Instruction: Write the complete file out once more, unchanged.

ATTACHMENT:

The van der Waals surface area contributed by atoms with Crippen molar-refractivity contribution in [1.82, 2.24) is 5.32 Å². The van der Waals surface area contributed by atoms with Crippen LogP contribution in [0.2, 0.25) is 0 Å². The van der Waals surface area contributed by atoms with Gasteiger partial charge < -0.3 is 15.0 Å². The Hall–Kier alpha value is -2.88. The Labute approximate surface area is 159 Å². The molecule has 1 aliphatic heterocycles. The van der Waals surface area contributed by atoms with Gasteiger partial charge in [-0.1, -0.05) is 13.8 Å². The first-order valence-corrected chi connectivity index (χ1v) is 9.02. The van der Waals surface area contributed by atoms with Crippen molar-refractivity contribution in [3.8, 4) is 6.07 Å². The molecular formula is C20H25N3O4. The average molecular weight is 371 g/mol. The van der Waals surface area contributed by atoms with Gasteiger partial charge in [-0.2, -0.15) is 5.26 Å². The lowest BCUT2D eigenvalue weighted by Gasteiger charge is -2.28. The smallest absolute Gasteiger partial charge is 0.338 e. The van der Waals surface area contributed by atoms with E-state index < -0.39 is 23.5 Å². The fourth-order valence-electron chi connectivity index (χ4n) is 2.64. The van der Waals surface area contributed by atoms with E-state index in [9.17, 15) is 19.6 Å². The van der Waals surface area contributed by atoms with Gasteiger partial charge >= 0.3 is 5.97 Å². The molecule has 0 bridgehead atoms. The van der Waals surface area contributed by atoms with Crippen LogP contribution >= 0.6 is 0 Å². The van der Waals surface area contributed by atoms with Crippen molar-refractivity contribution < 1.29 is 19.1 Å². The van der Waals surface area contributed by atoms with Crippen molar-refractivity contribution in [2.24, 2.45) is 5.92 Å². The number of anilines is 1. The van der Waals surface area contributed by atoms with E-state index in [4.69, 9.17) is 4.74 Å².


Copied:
The van der Waals surface area contributed by atoms with Crippen molar-refractivity contribution in [1.82, 2.24) is 5.32 Å². The van der Waals surface area contributed by atoms with Crippen LogP contribution in [0.2, 0.25) is 0 Å². The van der Waals surface area contributed by atoms with Gasteiger partial charge < -0.3 is 15.0 Å². The Hall–Kier alpha value is -2.88. The Labute approximate surface area is 159 Å². The molecule has 1 aliphatic heterocycles. The van der Waals surface area contributed by atoms with Gasteiger partial charge in [-0.1, -0.05) is 13.8 Å². The first-order valence-corrected chi connectivity index (χ1v) is 9.02. The van der Waals surface area contributed by atoms with Crippen molar-refractivity contribution in [3.8, 4) is 6.07 Å². The molecular formula is C20H25N3O4. The average molecular weight is 371 g/mol. The van der Waals surface area contributed by atoms with Gasteiger partial charge in [-0.2, -0.15) is 5.26 Å². The lowest BCUT2D eigenvalue weighted by Gasteiger charge is -2.28. The smallest absolute Gasteiger partial charge is 0.338 e. The van der Waals surface area contributed by atoms with E-state index < -0.39 is 23.5 Å². The fourth-order valence-electron chi connectivity index (χ4n) is 2.64. The van der Waals surface area contributed by atoms with E-state index in [9.17, 15) is 19.6 Å². The van der Waals surface area contributed by atoms with Gasteiger partial charge >= 0.3 is 5.97 Å². The molecule has 0 bridgehead atoms. The van der Waals surface area contributed by atoms with Crippen LogP contribution >= 0.6 is 0 Å². The van der Waals surface area contributed by atoms with Crippen molar-refractivity contribution < 1.29 is 19.1 Å². The van der Waals surface area contributed by atoms with Crippen molar-refractivity contribution in [2.24, 2.45) is 5.92 Å². The number of anilines is 1. The van der Waals surface area contributed by atoms with E-state index in [4.69, 9.17) is 4.74 Å².